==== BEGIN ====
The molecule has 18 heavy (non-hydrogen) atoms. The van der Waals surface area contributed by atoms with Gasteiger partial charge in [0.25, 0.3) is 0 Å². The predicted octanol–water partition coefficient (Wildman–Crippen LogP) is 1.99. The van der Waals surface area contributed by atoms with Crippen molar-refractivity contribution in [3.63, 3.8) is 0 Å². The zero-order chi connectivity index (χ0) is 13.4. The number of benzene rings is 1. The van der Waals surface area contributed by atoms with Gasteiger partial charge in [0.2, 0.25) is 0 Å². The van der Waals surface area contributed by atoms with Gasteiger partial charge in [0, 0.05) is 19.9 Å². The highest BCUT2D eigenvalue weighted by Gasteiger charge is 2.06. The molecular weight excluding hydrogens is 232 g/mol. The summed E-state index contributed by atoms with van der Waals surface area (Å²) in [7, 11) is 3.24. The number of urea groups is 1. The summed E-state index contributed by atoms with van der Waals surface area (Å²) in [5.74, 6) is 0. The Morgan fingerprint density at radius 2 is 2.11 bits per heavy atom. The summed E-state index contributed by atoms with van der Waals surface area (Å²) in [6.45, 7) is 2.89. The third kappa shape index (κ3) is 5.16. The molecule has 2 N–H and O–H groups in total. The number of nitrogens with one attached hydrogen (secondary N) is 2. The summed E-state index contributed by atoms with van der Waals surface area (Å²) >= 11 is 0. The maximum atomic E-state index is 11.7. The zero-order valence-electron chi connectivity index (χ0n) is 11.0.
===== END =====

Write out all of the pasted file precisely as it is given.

The molecule has 18 heavy (non-hydrogen) atoms. The van der Waals surface area contributed by atoms with Gasteiger partial charge in [0.25, 0.3) is 0 Å². The predicted octanol–water partition coefficient (Wildman–Crippen LogP) is 1.99. The van der Waals surface area contributed by atoms with Crippen molar-refractivity contribution in [3.63, 3.8) is 0 Å². The zero-order chi connectivity index (χ0) is 13.4. The number of benzene rings is 1. The van der Waals surface area contributed by atoms with Gasteiger partial charge in [0.2, 0.25) is 0 Å². The van der Waals surface area contributed by atoms with Gasteiger partial charge in [0, 0.05) is 19.9 Å². The highest BCUT2D eigenvalue weighted by Gasteiger charge is 2.06. The molecular weight excluding hydrogens is 232 g/mol. The summed E-state index contributed by atoms with van der Waals surface area (Å²) in [7, 11) is 3.24. The number of urea groups is 1. The summed E-state index contributed by atoms with van der Waals surface area (Å²) in [5.74, 6) is 0. The Morgan fingerprint density at radius 2 is 2.11 bits per heavy atom. The summed E-state index contributed by atoms with van der Waals surface area (Å²) in [6.45, 7) is 2.89. The third kappa shape index (κ3) is 5.16. The molecule has 2 N–H and O–H groups in total. The number of nitrogens with one attached hydrogen (secondary N) is 2. The summed E-state index contributed by atoms with van der Waals surface area (Å²) >= 11 is 0. The maximum atomic E-state index is 11.7. The zero-order valence-electron chi connectivity index (χ0n) is 11.0.